Historical information

The P.S Adelaide was launched on 21st July 1866. It was owned by J.G.Grassie from Poon Boon Station and the Officer Family of Murray Downs Station, Swan Hill. The Adelaide was named after the niece of the Officer Bros, Adelaide Blackwood. The shipwright who built her was George Linklater. The Adelaide brought wool and passengers from the wool stations on the Murray and Darling Rivers down to the Echuca Wharf. In 1872 she was sold to David Blair & Sons. She was used to bring timber from the Barmah Forest to the Echuca Wharf. She did this work for the next 80 years. In 1953 she was tied up near the Mill and left. In 1958 she went to Paringa South Australia to work in the sawmill industry again. In 1960 the Echuca Apex Club and The Echuca Historical Society raised enough funds to buy the P.S. Adelaide and return her to Echuca. In November 1963 she was lifted out of the water and placed in Hopwood Gardens as this was thought to be a way of preserving her. In 1984 it was decided to return her to the water to resume work as a passenger vessel. In that time the Port of Echuca and the Echuca Wharf had been restored as a Tourist Precinct. This photograph shows the beginning of the task to return her to the river. It took several weeks in March and April in 1984.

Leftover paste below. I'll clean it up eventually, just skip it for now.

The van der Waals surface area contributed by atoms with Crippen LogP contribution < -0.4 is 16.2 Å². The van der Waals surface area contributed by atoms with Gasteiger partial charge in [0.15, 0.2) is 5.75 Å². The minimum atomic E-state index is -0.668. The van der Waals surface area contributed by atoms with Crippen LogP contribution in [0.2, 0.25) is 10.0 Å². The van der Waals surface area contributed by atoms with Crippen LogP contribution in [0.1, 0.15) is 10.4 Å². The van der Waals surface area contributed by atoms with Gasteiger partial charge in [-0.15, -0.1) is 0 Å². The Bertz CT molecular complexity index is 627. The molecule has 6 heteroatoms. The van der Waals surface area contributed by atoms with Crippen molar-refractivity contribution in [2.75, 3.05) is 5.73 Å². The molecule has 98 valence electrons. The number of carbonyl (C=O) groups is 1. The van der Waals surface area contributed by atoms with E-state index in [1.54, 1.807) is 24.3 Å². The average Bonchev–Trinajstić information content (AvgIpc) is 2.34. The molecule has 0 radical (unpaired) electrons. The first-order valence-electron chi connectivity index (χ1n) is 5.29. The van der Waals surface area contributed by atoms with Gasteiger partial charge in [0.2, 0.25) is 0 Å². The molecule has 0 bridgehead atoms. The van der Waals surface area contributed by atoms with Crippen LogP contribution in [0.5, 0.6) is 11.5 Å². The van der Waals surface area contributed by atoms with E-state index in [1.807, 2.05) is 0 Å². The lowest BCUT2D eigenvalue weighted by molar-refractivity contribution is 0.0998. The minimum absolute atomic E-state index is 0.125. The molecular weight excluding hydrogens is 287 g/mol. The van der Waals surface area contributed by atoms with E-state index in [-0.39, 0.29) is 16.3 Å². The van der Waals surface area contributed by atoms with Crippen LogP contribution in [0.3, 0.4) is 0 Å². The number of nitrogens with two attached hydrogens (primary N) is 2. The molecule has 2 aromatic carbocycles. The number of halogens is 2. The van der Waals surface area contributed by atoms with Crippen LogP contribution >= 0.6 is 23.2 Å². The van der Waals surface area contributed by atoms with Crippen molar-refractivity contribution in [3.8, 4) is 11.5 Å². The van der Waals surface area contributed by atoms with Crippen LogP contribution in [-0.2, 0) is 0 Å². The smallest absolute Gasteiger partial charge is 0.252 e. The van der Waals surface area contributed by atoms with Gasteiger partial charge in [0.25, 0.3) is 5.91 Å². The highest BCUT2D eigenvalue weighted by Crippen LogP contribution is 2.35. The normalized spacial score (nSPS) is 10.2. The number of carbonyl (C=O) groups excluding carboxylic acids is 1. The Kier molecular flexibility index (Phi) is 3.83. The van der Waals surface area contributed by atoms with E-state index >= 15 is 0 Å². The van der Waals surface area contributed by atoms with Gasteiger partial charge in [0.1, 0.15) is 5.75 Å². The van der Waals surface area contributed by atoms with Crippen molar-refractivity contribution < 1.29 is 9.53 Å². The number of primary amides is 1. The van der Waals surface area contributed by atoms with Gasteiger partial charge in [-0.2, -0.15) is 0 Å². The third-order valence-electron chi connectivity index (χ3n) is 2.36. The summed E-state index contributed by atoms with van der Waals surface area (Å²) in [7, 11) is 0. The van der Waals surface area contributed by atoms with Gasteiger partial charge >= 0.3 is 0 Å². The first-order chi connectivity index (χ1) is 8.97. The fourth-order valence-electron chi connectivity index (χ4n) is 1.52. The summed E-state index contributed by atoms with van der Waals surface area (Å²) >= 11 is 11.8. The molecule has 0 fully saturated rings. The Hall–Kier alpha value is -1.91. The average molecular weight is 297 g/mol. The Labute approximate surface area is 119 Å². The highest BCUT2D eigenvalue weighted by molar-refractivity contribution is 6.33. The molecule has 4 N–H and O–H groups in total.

Significance

The P.S Adelaide is extremely significant as it it the oldest known wooden hulled paddle steamer in the world. She was built in Echuca in 1866 and still operates on the Murray River today. She has worked in the Wool Industry, the Timber Industry and now the Tourism Industry.

Physical description

This is a coloured square photograph of an orange front end loader clearing a track from Hopwood Gardens down to the river. The front end loader is moving a soil encrusted gum tree root. A tractor is obscured in the background. The track was being cleared to enable the P.S Adelaide to be returned to the Murray River.